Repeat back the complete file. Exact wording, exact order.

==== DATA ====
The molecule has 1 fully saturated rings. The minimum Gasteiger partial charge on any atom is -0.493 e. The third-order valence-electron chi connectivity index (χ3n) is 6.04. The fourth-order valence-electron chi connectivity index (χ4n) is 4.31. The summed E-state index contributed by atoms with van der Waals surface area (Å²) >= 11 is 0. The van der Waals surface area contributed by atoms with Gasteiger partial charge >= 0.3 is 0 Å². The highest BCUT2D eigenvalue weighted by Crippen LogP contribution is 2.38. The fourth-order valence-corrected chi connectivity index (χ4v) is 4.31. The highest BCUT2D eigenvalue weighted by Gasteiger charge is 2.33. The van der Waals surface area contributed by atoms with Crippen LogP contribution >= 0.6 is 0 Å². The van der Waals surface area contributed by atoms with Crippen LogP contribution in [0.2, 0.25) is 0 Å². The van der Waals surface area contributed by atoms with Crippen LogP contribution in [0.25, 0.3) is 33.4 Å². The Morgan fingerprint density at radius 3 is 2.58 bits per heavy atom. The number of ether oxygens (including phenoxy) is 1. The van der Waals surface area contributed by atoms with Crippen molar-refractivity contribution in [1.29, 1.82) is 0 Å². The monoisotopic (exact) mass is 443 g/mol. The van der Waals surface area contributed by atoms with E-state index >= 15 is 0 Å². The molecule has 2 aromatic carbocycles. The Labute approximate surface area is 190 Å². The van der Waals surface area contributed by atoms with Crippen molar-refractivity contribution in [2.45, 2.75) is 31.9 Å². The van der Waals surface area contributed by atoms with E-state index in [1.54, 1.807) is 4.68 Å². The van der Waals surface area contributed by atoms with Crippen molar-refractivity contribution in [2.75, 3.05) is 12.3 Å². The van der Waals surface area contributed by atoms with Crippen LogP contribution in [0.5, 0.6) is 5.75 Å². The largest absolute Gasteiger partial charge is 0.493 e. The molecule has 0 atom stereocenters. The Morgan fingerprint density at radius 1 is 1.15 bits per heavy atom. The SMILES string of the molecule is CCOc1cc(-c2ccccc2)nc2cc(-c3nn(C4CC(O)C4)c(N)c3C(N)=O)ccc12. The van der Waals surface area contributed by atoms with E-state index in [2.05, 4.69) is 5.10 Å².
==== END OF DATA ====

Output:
The molecule has 1 fully saturated rings. The minimum Gasteiger partial charge on any atom is -0.493 e. The third-order valence-electron chi connectivity index (χ3n) is 6.04. The fourth-order valence-electron chi connectivity index (χ4n) is 4.31. The summed E-state index contributed by atoms with van der Waals surface area (Å²) >= 11 is 0. The van der Waals surface area contributed by atoms with Gasteiger partial charge >= 0.3 is 0 Å². The highest BCUT2D eigenvalue weighted by Crippen LogP contribution is 2.38. The fourth-order valence-corrected chi connectivity index (χ4v) is 4.31. The highest BCUT2D eigenvalue weighted by Gasteiger charge is 2.33. The van der Waals surface area contributed by atoms with Crippen LogP contribution >= 0.6 is 0 Å². The van der Waals surface area contributed by atoms with Crippen LogP contribution in [0.2, 0.25) is 0 Å². The van der Waals surface area contributed by atoms with Crippen LogP contribution in [0.25, 0.3) is 33.4 Å². The Morgan fingerprint density at radius 3 is 2.58 bits per heavy atom. The number of ether oxygens (including phenoxy) is 1. The van der Waals surface area contributed by atoms with Crippen molar-refractivity contribution in [1.29, 1.82) is 0 Å². The monoisotopic (exact) mass is 443 g/mol. The van der Waals surface area contributed by atoms with E-state index >= 15 is 0 Å². The molecule has 2 aromatic carbocycles. The Labute approximate surface area is 190 Å². The van der Waals surface area contributed by atoms with Crippen molar-refractivity contribution in [2.45, 2.75) is 31.9 Å². The van der Waals surface area contributed by atoms with E-state index in [1.54, 1.807) is 4.68 Å². The van der Waals surface area contributed by atoms with Crippen molar-refractivity contribution in [2.75, 3.05) is 12.3 Å². The van der Waals surface area contributed by atoms with Crippen LogP contribution in [0.5, 0.6) is 5.75 Å². The largest absolute Gasteiger partial charge is 0.493 e. The molecule has 0 atom stereocenters. The Morgan fingerprint density at radius 1 is 1.15 bits per heavy atom. The SMILES string of the molecule is CCOc1cc(-c2ccccc2)nc2cc(-c3nn(C4CC(O)C4)c(N)c3C(N)=O)ccc12. The van der Waals surface area contributed by atoms with E-state index in [2.05, 4.69) is 5.10 Å².